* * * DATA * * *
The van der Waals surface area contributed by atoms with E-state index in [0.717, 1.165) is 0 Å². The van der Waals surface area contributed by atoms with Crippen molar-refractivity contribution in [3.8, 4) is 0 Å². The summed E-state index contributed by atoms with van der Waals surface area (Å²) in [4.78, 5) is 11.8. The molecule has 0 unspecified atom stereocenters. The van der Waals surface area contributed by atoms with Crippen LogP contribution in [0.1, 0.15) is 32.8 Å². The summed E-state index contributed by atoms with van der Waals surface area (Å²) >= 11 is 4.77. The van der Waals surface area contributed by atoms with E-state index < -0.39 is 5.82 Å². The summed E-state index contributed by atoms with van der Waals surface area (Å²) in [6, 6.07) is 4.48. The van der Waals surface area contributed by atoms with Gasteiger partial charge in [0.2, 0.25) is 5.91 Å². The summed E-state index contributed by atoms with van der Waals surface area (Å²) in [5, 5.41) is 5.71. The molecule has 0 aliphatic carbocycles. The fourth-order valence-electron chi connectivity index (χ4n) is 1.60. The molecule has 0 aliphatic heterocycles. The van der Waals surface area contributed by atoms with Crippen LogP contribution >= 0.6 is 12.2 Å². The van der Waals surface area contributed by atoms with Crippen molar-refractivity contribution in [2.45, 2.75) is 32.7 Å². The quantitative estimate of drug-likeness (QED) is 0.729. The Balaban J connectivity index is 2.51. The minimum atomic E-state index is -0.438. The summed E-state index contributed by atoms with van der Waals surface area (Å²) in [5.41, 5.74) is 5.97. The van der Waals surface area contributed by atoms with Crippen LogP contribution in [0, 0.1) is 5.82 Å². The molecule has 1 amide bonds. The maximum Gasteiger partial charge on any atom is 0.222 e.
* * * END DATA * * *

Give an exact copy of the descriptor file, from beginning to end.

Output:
The van der Waals surface area contributed by atoms with E-state index in [0.717, 1.165) is 0 Å². The van der Waals surface area contributed by atoms with Crippen molar-refractivity contribution in [3.8, 4) is 0 Å². The summed E-state index contributed by atoms with van der Waals surface area (Å²) in [4.78, 5) is 11.8. The molecule has 0 unspecified atom stereocenters. The van der Waals surface area contributed by atoms with Crippen LogP contribution in [0.1, 0.15) is 32.8 Å². The summed E-state index contributed by atoms with van der Waals surface area (Å²) >= 11 is 4.77. The van der Waals surface area contributed by atoms with E-state index < -0.39 is 5.82 Å². The summed E-state index contributed by atoms with van der Waals surface area (Å²) in [6, 6.07) is 4.48. The van der Waals surface area contributed by atoms with Gasteiger partial charge in [0.2, 0.25) is 5.91 Å². The summed E-state index contributed by atoms with van der Waals surface area (Å²) in [5, 5.41) is 5.71. The molecule has 0 aliphatic carbocycles. The fourth-order valence-electron chi connectivity index (χ4n) is 1.60. The molecule has 0 aliphatic heterocycles. The van der Waals surface area contributed by atoms with Crippen LogP contribution >= 0.6 is 12.2 Å². The van der Waals surface area contributed by atoms with Crippen molar-refractivity contribution in [2.45, 2.75) is 32.7 Å². The quantitative estimate of drug-likeness (QED) is 0.729. The Balaban J connectivity index is 2.51. The minimum atomic E-state index is -0.438. The summed E-state index contributed by atoms with van der Waals surface area (Å²) in [5.41, 5.74) is 5.97. The van der Waals surface area contributed by atoms with Crippen LogP contribution in [0, 0.1) is 5.82 Å². The molecule has 1 amide bonds. The maximum Gasteiger partial charge on any atom is 0.222 e.